The Conference of the Parties of the Convention for Migratory Species (CMS) has endorsed the listing of two species of Vultures to their Appendix 1 – which comprises species that have been assessed as being in danger of extinction throughout all or a significant portion of their range.
The White-headed Vulture (Trigonoceps occipitalis), the Hooded Vulture (Necrosyrtes monachus), the White-backed Vulture (Gyps africanus), the Cape Vulture (Gyps coprotheres) and the Rüppell’s Vulture (Gyps rueppelli) were proposed by Kenya, while the Red-headed Vulture (Sarcogyps calvus), the White-rumped Vulture (Gyps bengalensis), the Indian Vulture (Gyps indicus) and the Slender-billed Vulture (Gyps tenuirostris) were proposed by India and Pakistan. The lappet-faced vulture (Torgos tracheliotos) was proposed by Israel and Saudi Arabia.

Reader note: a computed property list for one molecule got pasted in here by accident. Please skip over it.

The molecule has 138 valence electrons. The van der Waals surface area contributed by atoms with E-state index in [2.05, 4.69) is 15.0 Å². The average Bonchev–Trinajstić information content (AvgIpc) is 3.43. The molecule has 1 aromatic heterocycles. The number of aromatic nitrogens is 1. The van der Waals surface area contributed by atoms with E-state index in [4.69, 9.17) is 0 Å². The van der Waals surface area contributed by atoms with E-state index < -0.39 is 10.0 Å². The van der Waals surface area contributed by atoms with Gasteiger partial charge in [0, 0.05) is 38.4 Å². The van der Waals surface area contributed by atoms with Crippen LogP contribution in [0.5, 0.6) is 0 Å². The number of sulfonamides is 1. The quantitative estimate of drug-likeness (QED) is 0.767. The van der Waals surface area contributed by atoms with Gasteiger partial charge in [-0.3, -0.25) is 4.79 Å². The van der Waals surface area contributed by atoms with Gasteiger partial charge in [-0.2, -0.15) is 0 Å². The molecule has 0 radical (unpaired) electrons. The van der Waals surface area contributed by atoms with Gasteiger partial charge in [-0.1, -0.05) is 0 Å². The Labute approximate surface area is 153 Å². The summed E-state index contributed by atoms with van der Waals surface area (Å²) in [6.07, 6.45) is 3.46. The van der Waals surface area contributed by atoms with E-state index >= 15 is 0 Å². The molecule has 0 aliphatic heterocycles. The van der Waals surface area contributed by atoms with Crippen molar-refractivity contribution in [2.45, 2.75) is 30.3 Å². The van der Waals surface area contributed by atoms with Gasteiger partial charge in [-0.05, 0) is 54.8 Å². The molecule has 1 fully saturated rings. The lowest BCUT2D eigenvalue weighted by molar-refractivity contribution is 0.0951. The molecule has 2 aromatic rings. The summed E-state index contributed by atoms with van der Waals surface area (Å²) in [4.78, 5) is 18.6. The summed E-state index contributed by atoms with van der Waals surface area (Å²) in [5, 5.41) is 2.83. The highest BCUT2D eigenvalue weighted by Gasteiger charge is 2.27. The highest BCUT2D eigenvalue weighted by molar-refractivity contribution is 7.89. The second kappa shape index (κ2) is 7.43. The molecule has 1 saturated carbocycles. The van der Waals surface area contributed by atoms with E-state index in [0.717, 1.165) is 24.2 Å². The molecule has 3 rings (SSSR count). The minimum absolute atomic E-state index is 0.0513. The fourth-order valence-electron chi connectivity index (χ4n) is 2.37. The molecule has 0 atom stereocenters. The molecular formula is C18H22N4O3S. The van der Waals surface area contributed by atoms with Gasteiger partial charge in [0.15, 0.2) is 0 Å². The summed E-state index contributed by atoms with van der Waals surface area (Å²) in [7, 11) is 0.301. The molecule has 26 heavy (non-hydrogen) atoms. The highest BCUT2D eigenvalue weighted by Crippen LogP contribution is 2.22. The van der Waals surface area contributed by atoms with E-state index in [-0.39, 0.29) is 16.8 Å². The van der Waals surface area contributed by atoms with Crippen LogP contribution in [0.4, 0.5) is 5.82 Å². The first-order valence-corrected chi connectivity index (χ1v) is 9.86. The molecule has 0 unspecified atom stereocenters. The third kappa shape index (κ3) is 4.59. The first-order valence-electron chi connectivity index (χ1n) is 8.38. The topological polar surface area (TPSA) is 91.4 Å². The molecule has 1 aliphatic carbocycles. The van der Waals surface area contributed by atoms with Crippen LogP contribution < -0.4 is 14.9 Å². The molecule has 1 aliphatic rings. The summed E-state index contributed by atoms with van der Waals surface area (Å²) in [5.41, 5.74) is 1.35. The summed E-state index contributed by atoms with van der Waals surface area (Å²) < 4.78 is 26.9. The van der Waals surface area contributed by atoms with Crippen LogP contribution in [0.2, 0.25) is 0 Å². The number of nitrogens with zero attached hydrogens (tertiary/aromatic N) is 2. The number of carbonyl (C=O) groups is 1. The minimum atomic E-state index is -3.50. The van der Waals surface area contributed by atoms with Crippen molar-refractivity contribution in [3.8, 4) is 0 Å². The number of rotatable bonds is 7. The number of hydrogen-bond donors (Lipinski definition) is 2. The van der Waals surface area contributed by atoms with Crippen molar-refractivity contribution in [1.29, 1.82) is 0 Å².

Parties to the CMS shall endeavor to strictly protect species on Annex I by prohibiting the taking of such species; conserving and where appropriate restoring their habitats; preventing, removing or mitigating obstacles to their migration and controlling other factors that might endanger them.
These excellent news for old world vultures come soon after the COP endorsed for approval, with full consensus, the vulture MsaP, a milestone plan to conserve African Eurasian vultures, and that the VCF has co-developed.
All in all, very good news for vultures, which are now in the center of the CMS conservation agenda.